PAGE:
Every person’s fostering journey begins somewhere. While each story is different, there is a universal moment in which someone makes the decision to become a dog foster. I believe that universal moment in all of us is the willingness to make a difference in a dog’s life. Every dog owner understands what an impact their dog has had on their lives. As a foster dog parent, you get to help shape that dog into someone’s new best friend.
The first foster dog parent to tell us a little about her experience is Lori. Lori has been a long-time foster, beginning with Dogs on Deployment and now with The Love Pit. Here is her story.
The first pit I ever had was named Boomer, a 9-month-old blue nose who was left behind by a guy I dated. He was the best dog I’ve ever had, and he followed me everywhere, even to the kitchen for a midnight snack. If I went out of town, my roommate told he would wait by the door I went out of until I got home. He was sweet but stingy because if he ever caught the ball, he would keep it to himself so that no one else could play. He didn’t like to play catch, he just didn’t want the other dogs to be able to play and have fun.
When he was a few years old, I got a random email from a volunteer military group that fostered pets for deployed soldiers and I was the only one in Texas who would take pits. Those fosters came to me with moms, stayed for a very specific amount of time and then went home to their moms. Boomer was top dog and showed them all the ropes. He was an inherently balanced dog, good with all sizes and shapes of all dogs, cats and people so I didn’t have to do a thing with my military fosters, he did it all for me. I was single for a long time and he was my man. At the end of the day, it was just him and me.
Eventually, he got extremely sick and within a week, he had to be put down. This was in August of last year. I was by myself at the vet so once again, at the end of the day, it was just him and me. He was only 7 years old and I was in no way prepared for the amount of grief I felt. I knew I did not want another dog, but I got real tired of sitting at home crying and having only 1 dog was just too quiet.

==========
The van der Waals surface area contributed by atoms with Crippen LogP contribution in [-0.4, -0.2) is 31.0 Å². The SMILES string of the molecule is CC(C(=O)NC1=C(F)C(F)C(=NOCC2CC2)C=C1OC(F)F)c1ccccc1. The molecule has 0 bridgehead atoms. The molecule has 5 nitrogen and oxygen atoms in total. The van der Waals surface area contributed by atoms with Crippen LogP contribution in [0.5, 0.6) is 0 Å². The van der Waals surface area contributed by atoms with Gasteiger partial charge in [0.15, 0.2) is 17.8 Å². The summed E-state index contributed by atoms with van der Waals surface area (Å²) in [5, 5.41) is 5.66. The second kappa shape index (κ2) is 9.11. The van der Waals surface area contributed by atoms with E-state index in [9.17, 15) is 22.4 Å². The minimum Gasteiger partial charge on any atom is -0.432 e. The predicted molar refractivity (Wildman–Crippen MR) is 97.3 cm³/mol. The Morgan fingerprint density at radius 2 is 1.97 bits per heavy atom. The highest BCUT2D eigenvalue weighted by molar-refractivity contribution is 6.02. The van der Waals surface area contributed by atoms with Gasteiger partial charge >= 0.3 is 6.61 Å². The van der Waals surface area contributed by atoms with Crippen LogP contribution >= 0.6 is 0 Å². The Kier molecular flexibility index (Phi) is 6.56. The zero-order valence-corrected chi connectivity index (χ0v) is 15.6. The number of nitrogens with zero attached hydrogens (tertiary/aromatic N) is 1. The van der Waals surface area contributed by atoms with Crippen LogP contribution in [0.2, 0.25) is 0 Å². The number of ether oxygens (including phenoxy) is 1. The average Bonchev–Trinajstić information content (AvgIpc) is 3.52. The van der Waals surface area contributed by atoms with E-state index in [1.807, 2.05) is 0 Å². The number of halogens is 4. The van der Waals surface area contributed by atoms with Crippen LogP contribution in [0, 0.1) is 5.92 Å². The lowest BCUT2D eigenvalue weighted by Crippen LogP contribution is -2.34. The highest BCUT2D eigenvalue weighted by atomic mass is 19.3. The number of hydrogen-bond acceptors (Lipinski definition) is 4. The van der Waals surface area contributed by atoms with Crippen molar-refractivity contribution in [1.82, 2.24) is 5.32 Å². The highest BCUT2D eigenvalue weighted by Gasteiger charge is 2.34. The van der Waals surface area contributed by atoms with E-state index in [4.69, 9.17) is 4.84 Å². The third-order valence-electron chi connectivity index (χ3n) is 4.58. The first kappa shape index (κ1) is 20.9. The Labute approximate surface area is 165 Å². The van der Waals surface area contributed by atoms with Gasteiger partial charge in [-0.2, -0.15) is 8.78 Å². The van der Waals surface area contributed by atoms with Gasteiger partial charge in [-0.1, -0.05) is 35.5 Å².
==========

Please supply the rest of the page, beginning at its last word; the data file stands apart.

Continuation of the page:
So, I started Googling local pit-bull rescues to find someone to foster for and The Love Pit kept coming up. What was different about them was the obedience training that was required which was admirable. I sent in my application and I was impressed that I had to take a pop quiz just to get approved! When I got my first assignment, I chickened out because I had no idea how to do this without Boomer. Finally, I just pulled the trigger and got a black stray dude from Corsicana, named Usher, who was very laid back.
The most rewarding thing about fostering is being part of the journey from scared, abused, and homeless to having someone find their new BFF. The most rewarding thing about fostering for The Love Pit is the reputation we are making for ourselves by being excellent and the teamwork I have seen from total strangers. One lady said, “I’ve always wanted to meet someone from The Love Pit!” Made me feel like a Rockstar.
Right now, I have Harambe aka Mugsy because he looks like that cartoon character from Bugs Bunny, the short gangster with the cigarette and the bowed legs. He was picked up by animal control in Houston for “resisting arrest” and labeled “severely human aggressive” because he lashed out at everyone who approached and almost bit a guy’s chin off. They could only use a catch pole to handle him until Duc stepped in. “Duc” pronounced “Duke” is a trainer with TLP from Houston who takes problematic or aggressive dogs and reprograms them with troubled pasts into family pets. Day 3 with Duc and he was chilling with his local mama. They also said he’s “dominant aggressive.” Both of those labels are a joke. All he does is follow me around, wanting to know what to do next. He has angular limb deformation and it just adds to his charm. He can’t help it if God put his feet on backwards.
Harambe aka Mugsy is still in training and hopefully is available for adoption soon.